Pelvic and breast examinations are most commonly taught during the Ob/Gyn clerkship using GTAs, simulation trainers and clinical patients, and are assessed by direct faculty observation during the Ob/Gyn clerkship. While the majority of Ob/Gyn clerkship directors were not highly satisfied with either pelvic or breast examination training programs, they were less likely to describe their breast examination training programs as excellent as compared to pelvic examination training—overall suggesting an opportunity for improvement. The survey results will be useful in identifying future challenges in teaching such skills in a cost-effective manner.
Electronic supplementary material
The online version of this article (doi:10.1186/s12909-016-0835-6) contains supplementary material, which is available to authorized users.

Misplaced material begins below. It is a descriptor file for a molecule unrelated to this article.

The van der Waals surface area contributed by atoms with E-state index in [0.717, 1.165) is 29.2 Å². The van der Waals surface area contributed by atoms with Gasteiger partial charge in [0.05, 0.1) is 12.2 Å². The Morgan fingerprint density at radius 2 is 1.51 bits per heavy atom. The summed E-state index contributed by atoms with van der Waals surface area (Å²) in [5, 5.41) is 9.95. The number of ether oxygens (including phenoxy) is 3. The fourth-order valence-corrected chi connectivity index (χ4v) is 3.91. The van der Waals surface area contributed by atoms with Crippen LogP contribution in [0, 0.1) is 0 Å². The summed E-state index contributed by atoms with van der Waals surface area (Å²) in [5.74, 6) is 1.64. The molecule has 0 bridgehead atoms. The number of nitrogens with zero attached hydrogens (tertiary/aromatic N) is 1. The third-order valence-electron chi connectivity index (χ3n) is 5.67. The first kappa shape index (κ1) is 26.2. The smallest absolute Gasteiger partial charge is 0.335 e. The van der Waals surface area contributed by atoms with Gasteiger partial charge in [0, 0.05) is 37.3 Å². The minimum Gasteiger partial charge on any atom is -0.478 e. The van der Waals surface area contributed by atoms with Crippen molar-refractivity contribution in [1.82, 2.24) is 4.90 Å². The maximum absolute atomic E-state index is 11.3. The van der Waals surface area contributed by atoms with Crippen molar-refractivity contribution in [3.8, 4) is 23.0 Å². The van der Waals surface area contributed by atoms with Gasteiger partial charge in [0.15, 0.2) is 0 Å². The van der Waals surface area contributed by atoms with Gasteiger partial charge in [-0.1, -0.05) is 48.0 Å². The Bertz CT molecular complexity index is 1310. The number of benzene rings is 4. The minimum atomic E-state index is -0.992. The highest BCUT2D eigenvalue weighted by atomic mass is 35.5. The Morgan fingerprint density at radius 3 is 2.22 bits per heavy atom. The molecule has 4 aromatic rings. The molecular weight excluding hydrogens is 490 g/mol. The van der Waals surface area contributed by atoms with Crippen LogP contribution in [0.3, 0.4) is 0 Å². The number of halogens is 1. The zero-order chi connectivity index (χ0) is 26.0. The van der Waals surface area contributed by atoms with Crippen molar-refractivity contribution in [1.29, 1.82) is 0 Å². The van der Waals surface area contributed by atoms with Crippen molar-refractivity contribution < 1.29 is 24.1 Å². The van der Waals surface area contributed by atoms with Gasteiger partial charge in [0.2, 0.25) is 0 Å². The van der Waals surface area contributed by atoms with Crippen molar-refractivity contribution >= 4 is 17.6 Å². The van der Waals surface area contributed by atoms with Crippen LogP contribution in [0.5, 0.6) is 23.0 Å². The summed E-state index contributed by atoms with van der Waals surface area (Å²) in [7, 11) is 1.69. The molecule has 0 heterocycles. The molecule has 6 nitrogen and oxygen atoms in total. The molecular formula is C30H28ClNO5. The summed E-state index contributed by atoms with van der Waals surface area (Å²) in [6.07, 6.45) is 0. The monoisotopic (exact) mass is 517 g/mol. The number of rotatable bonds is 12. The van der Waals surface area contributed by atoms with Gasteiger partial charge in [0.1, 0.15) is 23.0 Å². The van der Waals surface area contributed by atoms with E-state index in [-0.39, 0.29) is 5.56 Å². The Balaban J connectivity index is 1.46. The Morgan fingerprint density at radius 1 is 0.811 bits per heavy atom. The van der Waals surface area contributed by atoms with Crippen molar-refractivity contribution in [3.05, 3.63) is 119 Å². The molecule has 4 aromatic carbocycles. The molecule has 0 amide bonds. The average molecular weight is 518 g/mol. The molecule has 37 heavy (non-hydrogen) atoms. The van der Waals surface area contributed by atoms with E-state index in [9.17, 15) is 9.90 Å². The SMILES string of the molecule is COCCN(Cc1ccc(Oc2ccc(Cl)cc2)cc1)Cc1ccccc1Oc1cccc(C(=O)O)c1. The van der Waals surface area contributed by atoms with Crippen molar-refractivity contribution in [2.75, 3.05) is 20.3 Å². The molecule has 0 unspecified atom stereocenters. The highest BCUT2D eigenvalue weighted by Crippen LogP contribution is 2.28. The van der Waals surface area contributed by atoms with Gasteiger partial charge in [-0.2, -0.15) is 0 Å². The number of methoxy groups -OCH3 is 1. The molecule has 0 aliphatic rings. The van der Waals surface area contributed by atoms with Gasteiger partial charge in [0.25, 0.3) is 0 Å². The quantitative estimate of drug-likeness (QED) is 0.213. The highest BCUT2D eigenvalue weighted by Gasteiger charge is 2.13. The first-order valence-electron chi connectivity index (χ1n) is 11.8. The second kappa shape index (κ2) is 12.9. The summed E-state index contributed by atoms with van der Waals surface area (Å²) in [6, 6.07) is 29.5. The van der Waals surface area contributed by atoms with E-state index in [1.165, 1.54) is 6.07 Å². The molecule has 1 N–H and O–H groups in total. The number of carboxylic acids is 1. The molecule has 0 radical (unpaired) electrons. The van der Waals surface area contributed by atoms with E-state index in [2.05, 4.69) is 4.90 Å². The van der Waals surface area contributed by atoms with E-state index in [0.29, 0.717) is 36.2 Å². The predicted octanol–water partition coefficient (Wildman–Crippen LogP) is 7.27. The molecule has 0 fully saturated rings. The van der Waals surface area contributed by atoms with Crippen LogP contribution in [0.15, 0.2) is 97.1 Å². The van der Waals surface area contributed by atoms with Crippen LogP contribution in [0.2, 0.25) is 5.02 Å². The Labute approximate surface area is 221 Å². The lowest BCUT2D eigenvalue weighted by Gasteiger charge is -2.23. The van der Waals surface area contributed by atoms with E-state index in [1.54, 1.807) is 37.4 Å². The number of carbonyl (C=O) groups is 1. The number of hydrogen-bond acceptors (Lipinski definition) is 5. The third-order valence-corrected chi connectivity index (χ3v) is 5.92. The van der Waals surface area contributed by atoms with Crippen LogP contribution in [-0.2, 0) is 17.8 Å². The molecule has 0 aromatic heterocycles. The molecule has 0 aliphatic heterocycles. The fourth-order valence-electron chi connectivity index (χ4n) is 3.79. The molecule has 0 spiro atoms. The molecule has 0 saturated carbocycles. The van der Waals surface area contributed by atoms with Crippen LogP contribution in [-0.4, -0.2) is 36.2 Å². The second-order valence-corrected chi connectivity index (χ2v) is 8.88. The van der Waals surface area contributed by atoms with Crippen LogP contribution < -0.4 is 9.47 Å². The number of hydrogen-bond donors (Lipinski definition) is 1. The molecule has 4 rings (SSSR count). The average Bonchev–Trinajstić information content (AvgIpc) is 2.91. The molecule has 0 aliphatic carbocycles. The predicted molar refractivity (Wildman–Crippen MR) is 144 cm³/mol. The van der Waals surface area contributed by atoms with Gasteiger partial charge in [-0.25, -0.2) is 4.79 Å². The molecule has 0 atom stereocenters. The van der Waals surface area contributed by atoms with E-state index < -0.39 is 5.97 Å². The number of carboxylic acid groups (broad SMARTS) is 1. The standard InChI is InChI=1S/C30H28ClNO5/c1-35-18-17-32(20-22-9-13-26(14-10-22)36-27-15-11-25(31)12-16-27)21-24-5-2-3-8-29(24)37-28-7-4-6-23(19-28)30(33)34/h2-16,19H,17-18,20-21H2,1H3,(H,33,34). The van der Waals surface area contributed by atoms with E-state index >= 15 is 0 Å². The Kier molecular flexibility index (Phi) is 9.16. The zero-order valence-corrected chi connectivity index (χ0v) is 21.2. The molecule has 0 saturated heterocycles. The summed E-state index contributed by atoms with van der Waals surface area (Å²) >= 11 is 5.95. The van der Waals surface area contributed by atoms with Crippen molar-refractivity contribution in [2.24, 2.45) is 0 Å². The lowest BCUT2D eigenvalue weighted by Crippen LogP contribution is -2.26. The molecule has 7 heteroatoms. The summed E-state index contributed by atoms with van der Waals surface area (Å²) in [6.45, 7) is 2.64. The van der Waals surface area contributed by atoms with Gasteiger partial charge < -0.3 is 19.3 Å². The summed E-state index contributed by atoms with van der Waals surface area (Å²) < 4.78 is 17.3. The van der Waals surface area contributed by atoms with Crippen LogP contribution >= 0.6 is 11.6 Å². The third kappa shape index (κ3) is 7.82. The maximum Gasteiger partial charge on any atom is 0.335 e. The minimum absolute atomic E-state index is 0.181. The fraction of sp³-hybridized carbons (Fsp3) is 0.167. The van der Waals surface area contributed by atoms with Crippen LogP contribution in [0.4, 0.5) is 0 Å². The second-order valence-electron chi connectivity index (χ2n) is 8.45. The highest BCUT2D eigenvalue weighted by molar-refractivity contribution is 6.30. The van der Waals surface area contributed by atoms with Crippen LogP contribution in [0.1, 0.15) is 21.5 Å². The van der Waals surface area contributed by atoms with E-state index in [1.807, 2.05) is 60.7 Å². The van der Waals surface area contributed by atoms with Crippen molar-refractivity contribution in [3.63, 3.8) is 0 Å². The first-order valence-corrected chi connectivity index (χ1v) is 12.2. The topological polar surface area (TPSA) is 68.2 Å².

Pelvic examination; Breast examination; Obstetrics and gynecology clerkship; Undergraduate medical education; Medical students
In September 2011, the Leslie Dan Faculty of Pharmacy, University of Toronto, Toronto, Ontario, began offering a combined BScPhm/PharmD program to third-year students and postbaccalaureate graduates. Learning consisted of in-class teaching and Advanced Pharmacy Practice Experience (APPE) rotations.
To explore preceptors’ expectations and perceptions of student performance in the APPE rotations of the new combined degree program.
A survey was distributed via email to 132 pharmacists from the Toronto Academic Health Science Network who had acted as preceptors for the combined degree program in academic year 2011/2012. The 17 questions were designed to gather information on preceptors’ demographic characteristics and their expectations and evaluations of the combined-program students. Responses were analyzed qualitatively for common themes and quantitatively using sums and means. Survey responses were compared to identify alignment and discrepancies between preceptors’ expectations and evaluations of students.